Leading a church can be very lonely but it doesn’t have to be. First, make sure your spouse is your best friend. Then seek out one or two others that can be close enough to sharpen your life. “As iron sharpens iron, so a friend sharpens a friend” (Proverbs 27:17). It might be two other pastors or friends outside the church or even someone in your church. Wherever it is, find a Jonathan for your life.

The grind is real! It is a part of life. It can and must become your friend rather than your enemy. It is the very tool that God uses to sharpen your life. Work diligently each day with the wisdom of God to detect what drains and what fills you up. The grind will provide you with the nourishment and exercise for being made whole.

What are things that you do to fill you spiritual and emotional bucket?

By: Vernon Armitage

Sharpened by the Grind: Part 1

My dad loved pocket knives. He could put a razor’s edge on the blade of his knife with the precision of a master. I knew the blade was sharp when he would confidently roll up the sleeve of his shirt and shave a patch of hair off his arm. With a pleased look on his face he would say, “That should do it.” Even though I watched him numerous times, I could take the same knife and whit rock and quickly put a dull edge on the blade. No use to roll up my sleeve- no hair would be in danger. How could he place the grind of metal and rock together and always sharpen the blade? But as for me, I would always grind it dull.

This analogy makes me wonder, how do you stay at the grind of ministry day after day and have it sharpen you rather than dull you?

I served as the senior pastor of a church for over forty years and had the opportunity of seeing the ministry grow from slightly over one hundred in attendance to around four thousand on the weekend. That was a long grind! However, there was a time that I did not do any better at the grind of ministry than I did with sharpening a knife. As our church was booming with growth, I was also being stretched too thin. During one of my talks I realized that I could not continue. I walked off the stage in the middle of my message and a friend drove me home because I was a complete basket case. I had allowed the grind to finally bring me to a complete and dull halt. I was not aware of my dull condition until it ended in a deep, debilitating, depression.

I ended up in the counselor’s office trying to find my way out of the darkness. It was extremely scary because I was not sure I would ever be able to continue on as pastor of the church. With months of counseling from my psychologist friend, I gradually began to climb out of the dark abyss of depression.

I learned a lot about what was going on beneath the surface of my life; that unseen part of our life that is hidden from the world and sometime hidden even from ourselves. Paul calls this the “inner man” Even though the “inner man” is unseen, it acts like mission control in our lives. The Proverb writer gives this warning. “Guard your heart above all else, for it determines the course of your life” (Proverbs 4:23). Or, put another way, be careful how you think; your life is shaped by your thoughts.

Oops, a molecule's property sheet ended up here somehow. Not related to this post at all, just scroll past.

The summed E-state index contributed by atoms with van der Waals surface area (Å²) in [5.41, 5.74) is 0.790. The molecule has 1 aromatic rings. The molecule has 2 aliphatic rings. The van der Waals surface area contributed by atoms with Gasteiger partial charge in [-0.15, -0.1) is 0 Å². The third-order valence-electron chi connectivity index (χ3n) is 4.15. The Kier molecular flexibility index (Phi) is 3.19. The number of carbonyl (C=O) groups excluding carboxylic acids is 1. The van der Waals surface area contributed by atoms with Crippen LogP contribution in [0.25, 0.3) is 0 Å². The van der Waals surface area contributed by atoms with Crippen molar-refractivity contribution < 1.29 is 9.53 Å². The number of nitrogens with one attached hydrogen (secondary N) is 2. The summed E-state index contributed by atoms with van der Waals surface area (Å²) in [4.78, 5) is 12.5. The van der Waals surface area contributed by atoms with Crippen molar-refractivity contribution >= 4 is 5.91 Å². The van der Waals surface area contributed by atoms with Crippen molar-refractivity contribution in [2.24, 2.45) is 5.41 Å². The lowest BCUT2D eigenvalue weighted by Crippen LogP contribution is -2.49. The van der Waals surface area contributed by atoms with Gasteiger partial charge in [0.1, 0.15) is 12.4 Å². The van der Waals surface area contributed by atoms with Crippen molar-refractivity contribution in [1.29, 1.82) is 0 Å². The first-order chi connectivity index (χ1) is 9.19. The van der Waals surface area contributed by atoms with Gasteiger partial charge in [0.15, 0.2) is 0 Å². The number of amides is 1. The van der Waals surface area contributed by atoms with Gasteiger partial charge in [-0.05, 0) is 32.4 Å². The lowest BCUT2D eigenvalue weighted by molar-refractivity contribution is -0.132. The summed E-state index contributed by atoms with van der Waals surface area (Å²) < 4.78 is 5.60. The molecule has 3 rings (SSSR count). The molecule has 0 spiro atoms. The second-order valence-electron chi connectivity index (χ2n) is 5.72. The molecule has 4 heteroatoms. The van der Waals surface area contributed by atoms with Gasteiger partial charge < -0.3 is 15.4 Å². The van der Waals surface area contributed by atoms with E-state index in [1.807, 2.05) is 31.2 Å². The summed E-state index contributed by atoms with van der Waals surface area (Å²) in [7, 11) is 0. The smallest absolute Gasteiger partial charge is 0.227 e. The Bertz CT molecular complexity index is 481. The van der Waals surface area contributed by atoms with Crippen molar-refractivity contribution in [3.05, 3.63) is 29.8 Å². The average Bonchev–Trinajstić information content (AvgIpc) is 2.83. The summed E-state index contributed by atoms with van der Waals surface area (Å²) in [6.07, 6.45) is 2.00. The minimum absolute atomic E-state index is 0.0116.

A major culprit that was draining my soul and taking me into darkness was the way I was thinking. My thought patterns were sapping my energy like leaving the dome light on in the car overnight and being met the next morning with only an ugh from the engine when trying to start. I had to begin practicing what Paul said to the Corinthians, “…we take every thought captive and make it obey Christ.” (2 Corinthians 10:5) I had to change my habit of thinking regarding many issues in my life.

    - Indecision. I would roll a decision over and over in my mind but delay taking action. I want a lot of information before making a decision. It took time for me to form a different thinking pattern but I begin to deal with decision making in a whole differ manner.

    - Perfectionism. My perfectionistic thought patterns were unknowingly draining my emotional energies. I had bought into the idea that anything worth doing was worth doing right. My counsel awakened me to the fallacy of the kind of thinking. Yes, some things are worth doing right but not everything. I had to set clear priorities and do what was really important and do it right but not allow perfectionism to kick in on the rest.

    - Stress. Stress is in your head–the way you think. I had a hard time buying that at first. But actually, stress is a part of life. I learned to allow stress to work for me and not against me. Our muscles are strengthened by stress but without a break we become exhausted. I learn to pace myself. I learned a valuable lesson from Bill Hybels on how to arrange my day around my burst of energy. What a change that made. Today I work long hours and do extremely well, not by managing my time but managing my energy.

    - Conflict—I would avoid it like the plague. But unresolved conflict was killing me. I had to come to grips with the fact that conflict was neither good nor bad; however the way I resolve conflict will determine the course of my life. I began to guard against avoiding conflict or acting as if it did not exist. I began to seek God’s help in facing conflict in a loving and positive manner. I still don’t like conflict but neither do I avoid it. I deal with it as immediately as possible and as complete as I can. I took Paul word to heart. “If possible, so far as it depends on you, live peaceably with all” (Romans 12:18).

    - Anger. I did not have a clue that I had an anger issue. I would call it frustration or perhaps even hurt but I never called it anger. I was a stuffer! I would stuff anger down inside totally unaware of what it was doing to me. As I learned to identify anger and process it I began to be released from its destructive grip on my life.